Take Two for August 19, 2013

Thousands vie for 10 open firefighter positions in Pasadena

Silver Fire Friday - 9

Maya Sugarman/KPCC

A CalFire crew prepares to clear burned brush in the San Jacinto Mountains near Banning, Calif. More than 4,000 people are vying for one of 10 vacant spots on Pasadena's Fire Department.

Despite the dangers of battling blazes, there is no shortage of would-be firefighters. Here in Pasadena, some 4,000 people showed up Monday to take an entrance exam to join the local fire department.

A winding line of applicants formed outside the Pasadena Convention Center before the first of two testing sessions.

Oscar Casillas of Los Angeles said he's been prepping for the test for three months, and hoping to become a firefighter for many years.

"As people say, it's just a childhood dream," Casillas said. "It's a beautiful career." 

Harrowing stories about firefighters dying on the front lines have populated the news in recent months, but they made little difference to Ramon Calderon, a pharmacy technician from Pasadena who's eager for a career change.

"I'm not worried about the danger," said Calderon. "It all depends on the person and I don't do stupid stuff. "

Spokeswoman Lisa Derderian said that the department hasn't made any new hires since 2009, and needs to fill positions being vacated by retiring firefighters. Top candidates not only have the physical stamina for the job, but book smarts, too, she said.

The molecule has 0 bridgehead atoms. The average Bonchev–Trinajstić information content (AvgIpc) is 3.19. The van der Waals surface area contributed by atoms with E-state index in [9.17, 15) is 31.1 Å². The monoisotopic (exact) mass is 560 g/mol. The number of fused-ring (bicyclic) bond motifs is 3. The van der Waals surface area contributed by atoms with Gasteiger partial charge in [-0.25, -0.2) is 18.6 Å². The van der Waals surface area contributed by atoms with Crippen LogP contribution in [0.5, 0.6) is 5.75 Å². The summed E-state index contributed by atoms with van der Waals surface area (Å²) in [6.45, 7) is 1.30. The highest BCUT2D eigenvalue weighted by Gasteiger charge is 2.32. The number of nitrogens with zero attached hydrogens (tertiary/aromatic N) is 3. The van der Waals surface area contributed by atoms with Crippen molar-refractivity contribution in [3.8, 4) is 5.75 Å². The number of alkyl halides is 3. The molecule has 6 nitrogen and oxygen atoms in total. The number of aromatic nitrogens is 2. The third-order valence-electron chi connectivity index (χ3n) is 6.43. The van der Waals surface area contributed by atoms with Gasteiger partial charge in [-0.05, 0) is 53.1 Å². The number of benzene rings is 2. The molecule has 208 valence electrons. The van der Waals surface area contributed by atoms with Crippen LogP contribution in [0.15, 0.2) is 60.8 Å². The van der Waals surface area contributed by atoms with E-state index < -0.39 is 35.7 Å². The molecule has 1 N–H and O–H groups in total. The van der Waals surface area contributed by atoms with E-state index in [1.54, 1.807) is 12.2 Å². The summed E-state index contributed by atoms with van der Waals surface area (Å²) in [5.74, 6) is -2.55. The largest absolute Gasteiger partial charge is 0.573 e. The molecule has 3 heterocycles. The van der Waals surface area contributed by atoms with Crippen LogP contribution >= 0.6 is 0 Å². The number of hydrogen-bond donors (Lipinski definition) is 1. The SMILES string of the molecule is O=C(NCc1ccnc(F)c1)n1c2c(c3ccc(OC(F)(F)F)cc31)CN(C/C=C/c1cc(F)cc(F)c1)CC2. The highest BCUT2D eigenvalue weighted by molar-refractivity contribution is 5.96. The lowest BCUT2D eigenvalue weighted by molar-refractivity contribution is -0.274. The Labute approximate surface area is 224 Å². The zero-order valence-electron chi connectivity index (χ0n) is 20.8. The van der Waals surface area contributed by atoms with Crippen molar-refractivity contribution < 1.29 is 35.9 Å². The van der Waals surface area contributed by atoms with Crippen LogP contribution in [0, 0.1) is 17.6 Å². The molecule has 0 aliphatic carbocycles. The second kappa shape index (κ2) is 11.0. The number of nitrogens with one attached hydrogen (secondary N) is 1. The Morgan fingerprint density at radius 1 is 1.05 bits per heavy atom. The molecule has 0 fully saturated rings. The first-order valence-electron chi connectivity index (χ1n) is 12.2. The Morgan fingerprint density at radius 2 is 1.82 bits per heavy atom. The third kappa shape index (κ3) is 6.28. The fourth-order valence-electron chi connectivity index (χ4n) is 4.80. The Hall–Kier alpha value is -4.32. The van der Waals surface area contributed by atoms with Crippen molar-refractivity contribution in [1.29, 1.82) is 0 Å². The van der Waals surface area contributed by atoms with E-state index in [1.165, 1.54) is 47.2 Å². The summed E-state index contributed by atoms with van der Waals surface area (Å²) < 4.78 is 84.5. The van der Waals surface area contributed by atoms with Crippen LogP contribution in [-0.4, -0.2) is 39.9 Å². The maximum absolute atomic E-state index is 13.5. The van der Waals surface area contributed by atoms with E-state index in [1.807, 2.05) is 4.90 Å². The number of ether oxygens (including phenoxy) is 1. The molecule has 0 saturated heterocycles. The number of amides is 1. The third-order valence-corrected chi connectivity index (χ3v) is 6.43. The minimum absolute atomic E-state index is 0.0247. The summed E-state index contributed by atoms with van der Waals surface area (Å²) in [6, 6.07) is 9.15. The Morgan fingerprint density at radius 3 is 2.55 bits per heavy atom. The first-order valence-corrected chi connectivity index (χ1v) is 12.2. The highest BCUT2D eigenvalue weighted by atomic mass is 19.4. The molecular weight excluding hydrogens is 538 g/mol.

"A lot of firefighting is not just running into burning buildings and medical care," Derderian said. "It's also the documentation and reporting, so we need to ensure that they have a solid education."

The exam results will help fire officials pare the applicant pool to about 200 people. They will undergo interviews, psychological and medical reviews and extensive background checks. Finalists are sent to a 16-week firefighting academy. 

Jason Johnson, a 34-year-old paramedic from Thousand Oaks, is anxious to become one of them. 

"I've been trying for 10 years to become a firefighter," Johnson said. "I've done everything — a medic, paramedic, I volunteer at a fire department."

Derderian said she wasn't surprised by the robust turnout Monday.  Pasadena's department is in-demand, she said, because its firefighters are well-respected and get to cover high-profile events such as the Rose Bowl game, the Rose Bowl parade, and UCLA football games. 


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